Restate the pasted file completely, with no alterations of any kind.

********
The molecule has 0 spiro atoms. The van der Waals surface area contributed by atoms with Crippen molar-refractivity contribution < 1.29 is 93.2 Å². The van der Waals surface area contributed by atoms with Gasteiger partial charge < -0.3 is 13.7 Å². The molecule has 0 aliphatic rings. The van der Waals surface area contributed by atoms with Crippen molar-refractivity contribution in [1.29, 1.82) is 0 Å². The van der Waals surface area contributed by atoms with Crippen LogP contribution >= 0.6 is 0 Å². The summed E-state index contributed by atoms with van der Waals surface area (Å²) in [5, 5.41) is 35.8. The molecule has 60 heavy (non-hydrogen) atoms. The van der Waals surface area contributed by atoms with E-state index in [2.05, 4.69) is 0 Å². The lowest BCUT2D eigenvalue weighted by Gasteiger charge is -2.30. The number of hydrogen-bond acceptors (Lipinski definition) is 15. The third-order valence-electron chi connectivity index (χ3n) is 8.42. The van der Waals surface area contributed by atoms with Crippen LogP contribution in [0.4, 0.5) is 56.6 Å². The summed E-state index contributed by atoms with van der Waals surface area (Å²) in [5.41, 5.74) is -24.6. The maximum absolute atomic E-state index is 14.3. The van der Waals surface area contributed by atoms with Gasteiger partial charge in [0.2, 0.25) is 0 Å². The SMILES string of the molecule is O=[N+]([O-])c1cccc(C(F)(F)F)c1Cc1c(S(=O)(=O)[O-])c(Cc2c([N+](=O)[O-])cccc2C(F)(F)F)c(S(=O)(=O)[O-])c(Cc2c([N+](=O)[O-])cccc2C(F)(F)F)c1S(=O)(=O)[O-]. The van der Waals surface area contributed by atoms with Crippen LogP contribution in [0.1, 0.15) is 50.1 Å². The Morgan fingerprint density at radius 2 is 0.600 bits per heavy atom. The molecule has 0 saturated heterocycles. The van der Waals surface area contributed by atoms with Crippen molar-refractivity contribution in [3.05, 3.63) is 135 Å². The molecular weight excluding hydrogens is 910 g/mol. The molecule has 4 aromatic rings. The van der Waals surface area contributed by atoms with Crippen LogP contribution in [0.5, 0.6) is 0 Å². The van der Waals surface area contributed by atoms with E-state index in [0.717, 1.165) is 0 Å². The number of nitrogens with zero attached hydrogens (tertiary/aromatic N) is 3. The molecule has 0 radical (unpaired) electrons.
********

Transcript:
The molecule has 0 spiro atoms. The van der Waals surface area contributed by atoms with Crippen molar-refractivity contribution < 1.29 is 93.2 Å². The van der Waals surface area contributed by atoms with Gasteiger partial charge < -0.3 is 13.7 Å². The molecule has 0 aliphatic rings. The van der Waals surface area contributed by atoms with Crippen molar-refractivity contribution in [1.29, 1.82) is 0 Å². The van der Waals surface area contributed by atoms with Crippen LogP contribution >= 0.6 is 0 Å². The summed E-state index contributed by atoms with van der Waals surface area (Å²) in [5, 5.41) is 35.8. The molecule has 60 heavy (non-hydrogen) atoms. The van der Waals surface area contributed by atoms with E-state index in [2.05, 4.69) is 0 Å². The lowest BCUT2D eigenvalue weighted by Gasteiger charge is -2.30. The number of hydrogen-bond acceptors (Lipinski definition) is 15. The third-order valence-electron chi connectivity index (χ3n) is 8.42. The van der Waals surface area contributed by atoms with Crippen LogP contribution in [0.4, 0.5) is 56.6 Å². The summed E-state index contributed by atoms with van der Waals surface area (Å²) in [5.41, 5.74) is -24.6. The maximum absolute atomic E-state index is 14.3. The van der Waals surface area contributed by atoms with Gasteiger partial charge in [0.2, 0.25) is 0 Å². The SMILES string of the molecule is O=[N+]([O-])c1cccc(C(F)(F)F)c1Cc1c(S(=O)(=O)[O-])c(Cc2c([N+](=O)[O-])cccc2C(F)(F)F)c(S(=O)(=O)[O-])c(Cc2c([N+](=O)[O-])cccc2C(F)(F)F)c1S(=O)(=O)[O-]. The van der Waals surface area contributed by atoms with Crippen LogP contribution in [0.1, 0.15) is 50.1 Å². The Morgan fingerprint density at radius 2 is 0.600 bits per heavy atom. The molecule has 0 saturated heterocycles. The van der Waals surface area contributed by atoms with Crippen molar-refractivity contribution in [3.05, 3.63) is 135 Å². The molecular weight excluding hydrogens is 910 g/mol. The molecule has 4 aromatic rings. The van der Waals surface area contributed by atoms with Crippen LogP contribution in [0.5, 0.6) is 0 Å². The van der Waals surface area contributed by atoms with E-state index in [0.717, 1.165) is 0 Å². The number of nitrogens with zero attached hydrogens (tertiary/aromatic N) is 3. The molecule has 0 radical (unpaired) electrons.